Today I found this article in my Facebook newsfeed:
And it’s about damn time.
The idea is to institute “shadow grades,” which means professors will provide traditional letter grades for those students who want to know, but it removes those grades from the institution itself, recording only pass/fail grades on transcripts:
This policy provides first-year students with the opportunity to learn about the standards for academic achievement at Wellesley and to assess the quality of their work in relation to these standards. It further enables them to use their first semester to focus on intellectual engagement and inspiration and to learn how to grow as a learner in college. “When grades become the object of learning rather than learning itself, students are engaged in a form of goal displacement,” Professor of Sociology Lee Cuba told Wellesley magazine in a feature for the 2014 Winter issue.
This is almost exactly my own grading policy in my writing classes: while, at the colleges where I teach, I still have to record grades for institutional purposes, I refuse to write grades on essays themselves. My policy is based on research I did — and a paper I wrote and presented at the Conference of College Teachers of English back in 2001 — in which I argued that grades interfere with student learning.
These are not new ideas. Back in the 1960s Max S. Marshall, in Teaching Without Grades, compared grades to the “inadmissible evidence” of the American judicial system. Inadmissible evidence, he explained, is anything which at any point could be called prejudicial or which would unfairly bias the jury toward one decision. He wrote that grades functioned in the same way — that by giving a student an A and reporting it, other teachers would be inclined to give that student As as well. Likewise for a D student, who would continue getting Ds regardless of his or her efforts. For these reasons, Marshall proposed that grades, too, be “inadmissible” — that is, removed from education. And later, in 1990, Charles Hargis wrote about alternative grading methods in his book Grades and Grading Practices: Obstacles to Improving Education and to Helping At-Risk Students, saying that any alternative should involve the student as well as the teacher and focus the evaluation not on a grade but on learning.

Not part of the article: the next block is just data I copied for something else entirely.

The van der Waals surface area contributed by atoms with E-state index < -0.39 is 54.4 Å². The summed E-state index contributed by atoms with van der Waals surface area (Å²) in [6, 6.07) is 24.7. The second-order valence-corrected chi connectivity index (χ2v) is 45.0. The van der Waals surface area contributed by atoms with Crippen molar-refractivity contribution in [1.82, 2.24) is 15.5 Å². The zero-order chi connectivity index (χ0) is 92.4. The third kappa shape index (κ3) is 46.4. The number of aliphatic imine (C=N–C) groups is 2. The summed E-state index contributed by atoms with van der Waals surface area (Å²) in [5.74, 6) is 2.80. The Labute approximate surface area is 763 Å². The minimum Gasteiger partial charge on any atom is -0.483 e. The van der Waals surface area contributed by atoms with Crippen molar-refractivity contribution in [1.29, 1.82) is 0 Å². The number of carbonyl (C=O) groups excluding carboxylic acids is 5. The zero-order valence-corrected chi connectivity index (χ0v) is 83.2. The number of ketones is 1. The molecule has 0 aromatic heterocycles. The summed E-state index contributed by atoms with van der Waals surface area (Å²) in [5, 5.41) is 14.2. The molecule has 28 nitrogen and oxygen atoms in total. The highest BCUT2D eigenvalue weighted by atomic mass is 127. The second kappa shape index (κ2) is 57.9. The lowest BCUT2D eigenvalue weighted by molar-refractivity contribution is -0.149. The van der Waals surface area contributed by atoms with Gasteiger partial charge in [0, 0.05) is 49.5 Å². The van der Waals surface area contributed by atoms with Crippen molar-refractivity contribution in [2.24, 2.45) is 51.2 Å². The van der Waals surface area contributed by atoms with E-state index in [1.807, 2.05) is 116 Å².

Yet, even when we attempt to hide the grade with descriptive commentary and lengthy, explanatory conferencing, the student cannot ignore that little red letter he or she knows will ultimately determine the worth of the paper. As Dr. Richard Miller is quoted as saying in “The Day the Consultant Looked at Our Grading System” (from Degrading the Grading Myths: A Primer of Alternatives to Grades and Marks): “Grades have made our students believe that ‘wadjaget’ is the most important word to be used when summarizing their own education.”
And in a more recent article from 2011, “The Case Against Grades,” Alfie Kohn reiterates a lot of these old arguments, including a wonderful breakdown of the pedagogical problems inherent in grades:
Grades tend to diminish students’ interest in whatever they’re learning. A “grading orientation” and a “learning orientation” have been shown to be inversely related and, as far as I can tell, every study that has ever investigated the impact on intrinsic motivation of receiving grades (or instructions that emphasize the importance of getting good grades) has found a negative effect.
Grades create a preference for the easiest possible task. Impress upon students that what they’re doing will count toward their grade, and their response will likely be to avoid taking any unnecessary intellectual risks. They’ll choose a shorter book, or a project on a familiar topic, in order to minimize the chance of doing poorly — not because they’re “unmotivated” but because they’re rational. They’re responding to adults who, by telling them the goal is to get a good mark, have sent the message that success matters more than learning.